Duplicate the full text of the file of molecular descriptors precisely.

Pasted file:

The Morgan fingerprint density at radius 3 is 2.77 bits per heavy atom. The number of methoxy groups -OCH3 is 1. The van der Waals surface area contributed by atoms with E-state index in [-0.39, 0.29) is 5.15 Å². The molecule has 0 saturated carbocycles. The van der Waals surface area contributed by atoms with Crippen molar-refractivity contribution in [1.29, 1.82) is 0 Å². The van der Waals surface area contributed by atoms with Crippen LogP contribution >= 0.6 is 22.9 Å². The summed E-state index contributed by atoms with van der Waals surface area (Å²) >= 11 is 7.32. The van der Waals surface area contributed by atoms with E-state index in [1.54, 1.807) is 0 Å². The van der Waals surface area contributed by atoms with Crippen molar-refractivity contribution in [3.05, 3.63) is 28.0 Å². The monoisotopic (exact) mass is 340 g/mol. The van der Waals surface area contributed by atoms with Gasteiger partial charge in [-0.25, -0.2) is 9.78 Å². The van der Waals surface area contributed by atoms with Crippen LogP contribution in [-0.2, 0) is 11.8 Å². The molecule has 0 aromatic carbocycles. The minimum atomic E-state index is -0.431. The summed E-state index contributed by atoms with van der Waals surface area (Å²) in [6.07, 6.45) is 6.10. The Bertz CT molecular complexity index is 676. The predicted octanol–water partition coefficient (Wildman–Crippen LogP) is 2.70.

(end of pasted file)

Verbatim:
The Morgan fingerprint density at radius 3 is 2.77 bits per heavy atom. The number of methoxy groups -OCH3 is 1. The van der Waals surface area contributed by atoms with E-state index in [-0.39, 0.29) is 5.15 Å². The molecule has 0 saturated carbocycles. The van der Waals surface area contributed by atoms with Crippen molar-refractivity contribution in [1.29, 1.82) is 0 Å². The van der Waals surface area contributed by atoms with Crippen LogP contribution >= 0.6 is 22.9 Å². The summed E-state index contributed by atoms with van der Waals surface area (Å²) >= 11 is 7.32. The van der Waals surface area contributed by atoms with E-state index in [1.54, 1.807) is 0 Å². The van der Waals surface area contributed by atoms with Crippen molar-refractivity contribution in [3.05, 3.63) is 28.0 Å². The monoisotopic (exact) mass is 340 g/mol. The van der Waals surface area contributed by atoms with Gasteiger partial charge in [-0.25, -0.2) is 9.78 Å². The van der Waals surface area contributed by atoms with Crippen LogP contribution in [-0.2, 0) is 11.8 Å². The molecule has 0 aromatic carbocycles. The minimum atomic E-state index is -0.431. The summed E-state index contributed by atoms with van der Waals surface area (Å²) in [6.07, 6.45) is 6.10. The Bertz CT molecular complexity index is 676. The predicted octanol–water partition coefficient (Wildman–Crippen LogP) is 2.70.